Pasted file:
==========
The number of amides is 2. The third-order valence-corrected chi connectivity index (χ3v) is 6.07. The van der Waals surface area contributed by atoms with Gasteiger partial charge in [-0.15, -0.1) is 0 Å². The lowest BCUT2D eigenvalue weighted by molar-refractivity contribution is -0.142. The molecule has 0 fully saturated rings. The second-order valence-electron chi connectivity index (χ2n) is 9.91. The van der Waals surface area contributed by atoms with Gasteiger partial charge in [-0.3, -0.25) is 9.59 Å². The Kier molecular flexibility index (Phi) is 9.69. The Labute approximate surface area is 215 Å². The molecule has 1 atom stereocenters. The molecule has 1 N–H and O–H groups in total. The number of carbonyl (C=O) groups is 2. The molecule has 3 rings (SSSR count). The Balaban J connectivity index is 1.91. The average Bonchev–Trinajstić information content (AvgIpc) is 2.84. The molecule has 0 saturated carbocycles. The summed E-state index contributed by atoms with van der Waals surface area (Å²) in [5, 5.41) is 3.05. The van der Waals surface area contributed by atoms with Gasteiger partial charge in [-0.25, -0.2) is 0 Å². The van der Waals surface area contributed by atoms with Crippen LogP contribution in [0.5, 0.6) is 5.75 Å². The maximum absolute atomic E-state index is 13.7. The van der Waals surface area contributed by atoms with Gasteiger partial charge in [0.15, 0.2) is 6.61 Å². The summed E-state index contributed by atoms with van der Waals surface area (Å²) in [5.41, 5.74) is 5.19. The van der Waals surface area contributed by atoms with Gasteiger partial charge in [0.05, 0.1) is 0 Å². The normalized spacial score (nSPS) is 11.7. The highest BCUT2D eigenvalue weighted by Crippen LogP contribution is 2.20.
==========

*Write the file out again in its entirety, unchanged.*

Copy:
The number of amides is 2. The third-order valence-corrected chi connectivity index (χ3v) is 6.07. The van der Waals surface area contributed by atoms with Gasteiger partial charge in [-0.15, -0.1) is 0 Å². The lowest BCUT2D eigenvalue weighted by molar-refractivity contribution is -0.142. The molecule has 0 fully saturated rings. The second-order valence-electron chi connectivity index (χ2n) is 9.91. The van der Waals surface area contributed by atoms with Gasteiger partial charge in [-0.3, -0.25) is 9.59 Å². The Kier molecular flexibility index (Phi) is 9.69. The Labute approximate surface area is 215 Å². The molecule has 1 atom stereocenters. The molecule has 1 N–H and O–H groups in total. The number of carbonyl (C=O) groups is 2. The molecule has 3 rings (SSSR count). The Balaban J connectivity index is 1.91. The average Bonchev–Trinajstić information content (AvgIpc) is 2.84. The molecule has 0 saturated carbocycles. The summed E-state index contributed by atoms with van der Waals surface area (Å²) in [5, 5.41) is 3.05. The van der Waals surface area contributed by atoms with Gasteiger partial charge in [-0.25, -0.2) is 0 Å². The van der Waals surface area contributed by atoms with Crippen LogP contribution in [0.5, 0.6) is 5.75 Å². The maximum absolute atomic E-state index is 13.7. The van der Waals surface area contributed by atoms with Gasteiger partial charge in [0.15, 0.2) is 6.61 Å². The summed E-state index contributed by atoms with van der Waals surface area (Å²) in [5.41, 5.74) is 5.19. The van der Waals surface area contributed by atoms with Gasteiger partial charge in [0.05, 0.1) is 0 Å². The normalized spacial score (nSPS) is 11.7. The highest BCUT2D eigenvalue weighted by Crippen LogP contribution is 2.20.